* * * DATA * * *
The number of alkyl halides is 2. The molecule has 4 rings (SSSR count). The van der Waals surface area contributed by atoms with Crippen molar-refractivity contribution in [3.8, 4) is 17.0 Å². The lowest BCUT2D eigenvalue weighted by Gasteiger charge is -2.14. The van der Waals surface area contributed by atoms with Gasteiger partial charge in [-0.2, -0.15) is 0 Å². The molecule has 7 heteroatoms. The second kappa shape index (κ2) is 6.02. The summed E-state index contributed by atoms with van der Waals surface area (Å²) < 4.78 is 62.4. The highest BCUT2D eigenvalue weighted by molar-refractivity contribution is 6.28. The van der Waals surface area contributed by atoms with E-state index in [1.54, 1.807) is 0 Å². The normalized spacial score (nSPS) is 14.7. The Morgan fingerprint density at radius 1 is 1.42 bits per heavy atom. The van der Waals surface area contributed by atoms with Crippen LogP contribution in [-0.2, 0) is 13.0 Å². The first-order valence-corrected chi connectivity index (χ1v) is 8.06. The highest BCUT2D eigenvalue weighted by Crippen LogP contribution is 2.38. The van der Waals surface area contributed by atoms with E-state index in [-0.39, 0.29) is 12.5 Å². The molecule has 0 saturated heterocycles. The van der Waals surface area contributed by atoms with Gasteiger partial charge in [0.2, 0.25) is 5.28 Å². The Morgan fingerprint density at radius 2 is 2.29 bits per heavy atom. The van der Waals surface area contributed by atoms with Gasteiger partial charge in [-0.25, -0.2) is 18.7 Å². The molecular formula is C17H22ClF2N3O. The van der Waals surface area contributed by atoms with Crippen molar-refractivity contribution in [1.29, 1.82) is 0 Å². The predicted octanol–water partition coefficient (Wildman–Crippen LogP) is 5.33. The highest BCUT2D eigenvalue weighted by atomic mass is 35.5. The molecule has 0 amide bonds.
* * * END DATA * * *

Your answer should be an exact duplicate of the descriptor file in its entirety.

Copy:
The number of alkyl halides is 2. The molecule has 4 rings (SSSR count). The van der Waals surface area contributed by atoms with Crippen molar-refractivity contribution in [3.8, 4) is 17.0 Å². The lowest BCUT2D eigenvalue weighted by Gasteiger charge is -2.14. The van der Waals surface area contributed by atoms with Gasteiger partial charge in [-0.2, -0.15) is 0 Å². The molecule has 7 heteroatoms. The second kappa shape index (κ2) is 6.02. The summed E-state index contributed by atoms with van der Waals surface area (Å²) < 4.78 is 62.4. The highest BCUT2D eigenvalue weighted by molar-refractivity contribution is 6.28. The van der Waals surface area contributed by atoms with E-state index in [1.54, 1.807) is 0 Å². The normalized spacial score (nSPS) is 14.7. The Morgan fingerprint density at radius 1 is 1.42 bits per heavy atom. The van der Waals surface area contributed by atoms with Crippen LogP contribution in [-0.2, 0) is 13.0 Å². The first-order valence-corrected chi connectivity index (χ1v) is 8.06. The highest BCUT2D eigenvalue weighted by Crippen LogP contribution is 2.38. The van der Waals surface area contributed by atoms with E-state index in [-0.39, 0.29) is 12.5 Å². The molecule has 0 saturated heterocycles. The van der Waals surface area contributed by atoms with Gasteiger partial charge in [0.2, 0.25) is 5.28 Å². The Morgan fingerprint density at radius 2 is 2.29 bits per heavy atom. The van der Waals surface area contributed by atoms with Gasteiger partial charge in [-0.25, -0.2) is 18.7 Å². The molecular formula is C17H22ClF2N3O. The van der Waals surface area contributed by atoms with Crippen molar-refractivity contribution in [1.29, 1.82) is 0 Å². The predicted octanol–water partition coefficient (Wildman–Crippen LogP) is 5.33. The highest BCUT2D eigenvalue weighted by atomic mass is 35.5. The molecule has 0 amide bonds.